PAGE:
Created in 1995 by Hermann Simon, a German expert in business strategy, marketing and pricing, there are a few conditions for businesses to be called hidden champions: a company should be No. 1 on its continent and No. 3 in the world, have sales of $100 million (now $1 billion, adjusted for inflation) and boost exports.

According to Simon’s research in 2005, there were about 2,000 hidden champions worldwide. About 1,500 of them are in German-speaking countries. Germany’s hidden champions account for 45 percent of the country’s exports, according to his research.

In Korea, more and louder voices are calling for Korean small enterprises to benchmark the sustainable growth of European hidden champions. Unlike their European counterparts that have been around for hundreds of years, one of 10 small business entities stay afloat in Korea’s unique economic structure in which more than 80 percent of gross domestic product is from conglomerates.

Under the Park Geun-hye government’s creative economy initiative, which aims to foster start-ups and create jobs, there also are rising calls for a change in the country’s conglomerate-friendly business environment.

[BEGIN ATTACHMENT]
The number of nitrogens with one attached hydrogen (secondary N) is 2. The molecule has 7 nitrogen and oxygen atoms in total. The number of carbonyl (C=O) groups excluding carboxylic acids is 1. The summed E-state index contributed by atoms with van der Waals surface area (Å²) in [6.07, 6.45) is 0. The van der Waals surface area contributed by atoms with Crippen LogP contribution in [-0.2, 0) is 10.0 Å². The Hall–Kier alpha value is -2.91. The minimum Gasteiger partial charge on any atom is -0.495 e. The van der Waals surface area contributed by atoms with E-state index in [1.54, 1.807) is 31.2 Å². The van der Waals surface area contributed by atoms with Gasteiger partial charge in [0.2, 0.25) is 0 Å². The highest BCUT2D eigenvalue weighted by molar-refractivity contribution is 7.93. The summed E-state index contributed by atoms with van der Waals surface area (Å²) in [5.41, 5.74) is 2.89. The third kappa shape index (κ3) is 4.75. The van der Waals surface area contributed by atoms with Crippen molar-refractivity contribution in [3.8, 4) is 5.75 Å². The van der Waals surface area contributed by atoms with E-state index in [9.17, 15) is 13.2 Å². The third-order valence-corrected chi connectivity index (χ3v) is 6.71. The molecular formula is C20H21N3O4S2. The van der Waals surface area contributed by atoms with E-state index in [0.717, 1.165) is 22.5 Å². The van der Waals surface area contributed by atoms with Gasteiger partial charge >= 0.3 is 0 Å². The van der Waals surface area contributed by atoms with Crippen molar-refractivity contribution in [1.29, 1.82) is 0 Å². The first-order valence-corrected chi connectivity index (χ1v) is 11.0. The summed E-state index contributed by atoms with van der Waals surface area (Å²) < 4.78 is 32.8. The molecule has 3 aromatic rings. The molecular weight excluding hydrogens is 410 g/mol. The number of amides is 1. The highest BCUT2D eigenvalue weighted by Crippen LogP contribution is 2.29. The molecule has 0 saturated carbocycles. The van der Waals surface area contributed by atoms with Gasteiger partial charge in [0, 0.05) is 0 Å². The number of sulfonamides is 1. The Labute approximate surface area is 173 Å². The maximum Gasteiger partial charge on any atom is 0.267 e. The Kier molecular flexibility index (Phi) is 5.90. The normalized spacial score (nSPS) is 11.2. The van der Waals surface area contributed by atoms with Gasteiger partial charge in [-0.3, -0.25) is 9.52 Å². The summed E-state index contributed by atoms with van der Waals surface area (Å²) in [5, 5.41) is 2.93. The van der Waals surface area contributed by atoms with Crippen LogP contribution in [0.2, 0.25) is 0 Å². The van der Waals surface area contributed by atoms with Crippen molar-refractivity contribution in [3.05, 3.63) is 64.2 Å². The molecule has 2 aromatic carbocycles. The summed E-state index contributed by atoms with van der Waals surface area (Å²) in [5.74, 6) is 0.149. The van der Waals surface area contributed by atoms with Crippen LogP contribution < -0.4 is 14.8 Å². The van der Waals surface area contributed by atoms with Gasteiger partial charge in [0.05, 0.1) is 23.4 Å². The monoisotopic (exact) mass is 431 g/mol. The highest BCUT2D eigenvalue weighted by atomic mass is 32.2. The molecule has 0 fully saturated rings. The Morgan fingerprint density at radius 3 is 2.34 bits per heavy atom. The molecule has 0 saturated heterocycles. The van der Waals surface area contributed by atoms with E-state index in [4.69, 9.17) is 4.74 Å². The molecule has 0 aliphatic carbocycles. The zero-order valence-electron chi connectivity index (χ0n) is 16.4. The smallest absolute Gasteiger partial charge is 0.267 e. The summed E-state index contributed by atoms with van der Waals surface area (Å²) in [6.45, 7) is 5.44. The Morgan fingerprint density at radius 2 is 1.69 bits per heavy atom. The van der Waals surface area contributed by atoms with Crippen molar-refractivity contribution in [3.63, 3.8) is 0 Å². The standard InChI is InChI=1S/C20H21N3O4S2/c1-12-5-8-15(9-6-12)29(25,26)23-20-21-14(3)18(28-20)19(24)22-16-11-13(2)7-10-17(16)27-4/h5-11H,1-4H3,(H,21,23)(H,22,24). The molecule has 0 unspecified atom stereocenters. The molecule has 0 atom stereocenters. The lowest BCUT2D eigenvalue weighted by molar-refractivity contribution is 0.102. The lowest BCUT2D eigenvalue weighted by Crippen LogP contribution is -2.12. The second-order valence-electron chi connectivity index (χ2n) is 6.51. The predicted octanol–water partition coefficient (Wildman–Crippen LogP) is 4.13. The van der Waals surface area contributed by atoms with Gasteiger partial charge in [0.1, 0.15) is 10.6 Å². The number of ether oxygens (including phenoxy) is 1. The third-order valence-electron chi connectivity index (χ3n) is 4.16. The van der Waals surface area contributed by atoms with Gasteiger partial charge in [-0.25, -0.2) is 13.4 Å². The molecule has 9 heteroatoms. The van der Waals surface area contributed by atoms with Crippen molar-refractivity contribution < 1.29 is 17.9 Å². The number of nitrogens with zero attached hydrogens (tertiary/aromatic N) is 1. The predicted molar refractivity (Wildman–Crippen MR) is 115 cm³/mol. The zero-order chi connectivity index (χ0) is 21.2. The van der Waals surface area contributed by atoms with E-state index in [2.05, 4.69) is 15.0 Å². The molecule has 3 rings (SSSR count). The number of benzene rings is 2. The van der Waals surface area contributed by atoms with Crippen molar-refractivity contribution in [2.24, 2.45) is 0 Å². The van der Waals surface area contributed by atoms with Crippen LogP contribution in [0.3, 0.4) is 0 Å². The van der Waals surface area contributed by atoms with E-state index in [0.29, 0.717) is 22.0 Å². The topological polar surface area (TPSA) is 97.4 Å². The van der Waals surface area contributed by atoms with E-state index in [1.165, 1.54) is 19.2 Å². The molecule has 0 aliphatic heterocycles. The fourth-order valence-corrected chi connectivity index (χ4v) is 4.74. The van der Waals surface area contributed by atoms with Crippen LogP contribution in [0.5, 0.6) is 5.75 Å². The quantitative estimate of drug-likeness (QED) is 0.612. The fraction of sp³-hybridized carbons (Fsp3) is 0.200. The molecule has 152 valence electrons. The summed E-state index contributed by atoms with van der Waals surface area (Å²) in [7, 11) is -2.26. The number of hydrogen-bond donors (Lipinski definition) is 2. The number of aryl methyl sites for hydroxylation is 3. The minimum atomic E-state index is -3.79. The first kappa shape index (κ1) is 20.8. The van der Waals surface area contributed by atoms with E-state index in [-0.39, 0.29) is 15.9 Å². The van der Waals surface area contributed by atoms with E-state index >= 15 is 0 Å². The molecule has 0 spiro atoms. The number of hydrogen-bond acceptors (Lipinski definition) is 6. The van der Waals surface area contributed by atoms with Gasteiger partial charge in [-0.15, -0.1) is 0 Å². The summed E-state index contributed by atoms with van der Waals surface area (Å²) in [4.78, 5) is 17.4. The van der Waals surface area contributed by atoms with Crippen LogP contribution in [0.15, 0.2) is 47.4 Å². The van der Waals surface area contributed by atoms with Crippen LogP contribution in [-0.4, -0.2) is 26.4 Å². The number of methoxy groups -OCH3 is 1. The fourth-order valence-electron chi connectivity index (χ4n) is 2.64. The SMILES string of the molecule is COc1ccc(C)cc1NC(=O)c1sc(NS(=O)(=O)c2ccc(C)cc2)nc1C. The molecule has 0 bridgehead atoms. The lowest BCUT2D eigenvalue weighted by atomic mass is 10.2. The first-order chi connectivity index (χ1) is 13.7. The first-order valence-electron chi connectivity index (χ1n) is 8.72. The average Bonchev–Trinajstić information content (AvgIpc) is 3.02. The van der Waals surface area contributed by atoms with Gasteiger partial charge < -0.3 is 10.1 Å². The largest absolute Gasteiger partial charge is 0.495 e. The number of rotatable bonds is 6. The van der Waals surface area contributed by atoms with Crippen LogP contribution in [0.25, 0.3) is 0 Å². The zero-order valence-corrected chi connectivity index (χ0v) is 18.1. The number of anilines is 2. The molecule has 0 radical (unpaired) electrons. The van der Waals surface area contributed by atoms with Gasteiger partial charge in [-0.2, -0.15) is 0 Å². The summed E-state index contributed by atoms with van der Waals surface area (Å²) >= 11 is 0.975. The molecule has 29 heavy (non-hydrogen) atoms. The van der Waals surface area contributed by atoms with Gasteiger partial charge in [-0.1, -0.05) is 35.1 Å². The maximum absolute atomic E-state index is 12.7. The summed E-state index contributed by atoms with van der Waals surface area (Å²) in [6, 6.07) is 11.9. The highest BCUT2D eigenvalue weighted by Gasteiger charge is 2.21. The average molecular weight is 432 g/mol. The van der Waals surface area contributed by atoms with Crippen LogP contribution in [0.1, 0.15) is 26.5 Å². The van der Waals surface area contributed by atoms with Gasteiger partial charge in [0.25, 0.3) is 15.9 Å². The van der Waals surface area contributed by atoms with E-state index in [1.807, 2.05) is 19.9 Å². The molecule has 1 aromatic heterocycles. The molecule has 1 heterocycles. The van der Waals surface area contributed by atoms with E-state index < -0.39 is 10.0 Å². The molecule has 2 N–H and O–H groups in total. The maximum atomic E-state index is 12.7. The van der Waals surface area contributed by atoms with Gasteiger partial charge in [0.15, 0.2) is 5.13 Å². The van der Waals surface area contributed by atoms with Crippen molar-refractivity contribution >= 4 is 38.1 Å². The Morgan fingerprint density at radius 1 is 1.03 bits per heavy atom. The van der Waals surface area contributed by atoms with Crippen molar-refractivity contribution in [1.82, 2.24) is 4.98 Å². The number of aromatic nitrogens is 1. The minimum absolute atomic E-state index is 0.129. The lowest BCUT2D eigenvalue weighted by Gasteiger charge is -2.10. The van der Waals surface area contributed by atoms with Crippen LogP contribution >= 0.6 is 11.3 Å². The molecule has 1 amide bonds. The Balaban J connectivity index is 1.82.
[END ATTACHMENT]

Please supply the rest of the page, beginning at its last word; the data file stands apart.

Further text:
Against this backdrop, a group of 17 Korean entrepreneurs and researchers visited five hidden champions in Germany, Austria, Switzerland and Italy on a program developed by Kotra (Korea Trade-Investment Promotion Agency) early this month. The secrets to success of the hidden champions, according to the participants, are understated but aggressive investment, consistent development of niche technology and creative marketing.


Aggressive investment

What grabbed the attention of Korean businessmen most was the European companies’ aggressive investment.

Doppelmayr merged with Garaventa Seilbahnen, a ropeway company in Switzerland in 2002, to solidify its technological capability.